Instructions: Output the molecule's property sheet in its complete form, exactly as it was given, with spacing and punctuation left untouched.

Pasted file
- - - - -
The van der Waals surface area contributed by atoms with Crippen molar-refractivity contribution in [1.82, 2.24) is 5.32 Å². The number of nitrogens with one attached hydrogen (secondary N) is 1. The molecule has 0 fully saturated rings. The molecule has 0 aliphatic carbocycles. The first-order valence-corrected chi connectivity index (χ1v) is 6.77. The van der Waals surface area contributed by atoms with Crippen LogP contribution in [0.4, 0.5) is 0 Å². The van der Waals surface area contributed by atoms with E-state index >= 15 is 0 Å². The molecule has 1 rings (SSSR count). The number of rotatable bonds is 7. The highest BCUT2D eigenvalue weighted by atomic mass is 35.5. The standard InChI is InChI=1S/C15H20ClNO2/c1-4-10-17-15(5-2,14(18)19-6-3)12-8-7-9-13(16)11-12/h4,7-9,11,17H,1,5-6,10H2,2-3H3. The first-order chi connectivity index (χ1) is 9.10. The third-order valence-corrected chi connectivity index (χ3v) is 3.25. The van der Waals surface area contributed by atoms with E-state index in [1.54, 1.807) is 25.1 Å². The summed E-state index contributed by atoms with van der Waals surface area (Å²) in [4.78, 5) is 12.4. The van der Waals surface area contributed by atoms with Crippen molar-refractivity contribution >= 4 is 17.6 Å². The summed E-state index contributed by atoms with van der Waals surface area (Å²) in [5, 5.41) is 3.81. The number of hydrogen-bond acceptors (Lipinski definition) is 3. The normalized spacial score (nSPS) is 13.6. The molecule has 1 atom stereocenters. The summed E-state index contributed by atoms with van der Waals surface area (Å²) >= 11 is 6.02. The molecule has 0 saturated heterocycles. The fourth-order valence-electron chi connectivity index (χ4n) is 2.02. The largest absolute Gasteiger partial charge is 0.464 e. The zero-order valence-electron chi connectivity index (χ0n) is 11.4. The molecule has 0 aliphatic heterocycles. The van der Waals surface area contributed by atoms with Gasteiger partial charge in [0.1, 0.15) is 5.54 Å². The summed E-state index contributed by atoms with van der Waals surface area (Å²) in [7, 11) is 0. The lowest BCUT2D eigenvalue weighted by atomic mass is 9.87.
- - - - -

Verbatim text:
The van der Waals surface area contributed by atoms with Crippen molar-refractivity contribution in [1.82, 2.24) is 5.32 Å². The number of nitrogens with one attached hydrogen (secondary N) is 1. The molecule has 0 fully saturated rings. The molecule has 0 aliphatic carbocycles. The first-order valence-corrected chi connectivity index (χ1v) is 6.77. The van der Waals surface area contributed by atoms with Crippen LogP contribution in [0.4, 0.5) is 0 Å². The van der Waals surface area contributed by atoms with E-state index >= 15 is 0 Å². The molecule has 1 rings (SSSR count). The number of rotatable bonds is 7. The highest BCUT2D eigenvalue weighted by atomic mass is 35.5. The standard InChI is InChI=1S/C15H20ClNO2/c1-4-10-17-15(5-2,14(18)19-6-3)12-8-7-9-13(16)11-12/h4,7-9,11,17H,1,5-6,10H2,2-3H3. The first-order chi connectivity index (χ1) is 9.10. The third-order valence-corrected chi connectivity index (χ3v) is 3.25. The van der Waals surface area contributed by atoms with E-state index in [1.54, 1.807) is 25.1 Å². The summed E-state index contributed by atoms with van der Waals surface area (Å²) in [4.78, 5) is 12.4. The van der Waals surface area contributed by atoms with Crippen molar-refractivity contribution >= 4 is 17.6 Å². The summed E-state index contributed by atoms with van der Waals surface area (Å²) in [5, 5.41) is 3.81. The number of hydrogen-bond acceptors (Lipinski definition) is 3. The normalized spacial score (nSPS) is 13.6. The molecule has 1 atom stereocenters. The summed E-state index contributed by atoms with van der Waals surface area (Å²) >= 11 is 6.02. The molecule has 0 saturated heterocycles. The fourth-order valence-electron chi connectivity index (χ4n) is 2.02. The largest absolute Gasteiger partial charge is 0.464 e. The zero-order valence-electron chi connectivity index (χ0n) is 11.4. The molecule has 0 aliphatic heterocycles. The van der Waals surface area contributed by atoms with Gasteiger partial charge in [0.1, 0.15) is 5.54 Å². The summed E-state index contributed by atoms with van der Waals surface area (Å²) in [7, 11) is 0. The lowest BCUT2D eigenvalue weighted by atomic mass is 9.87.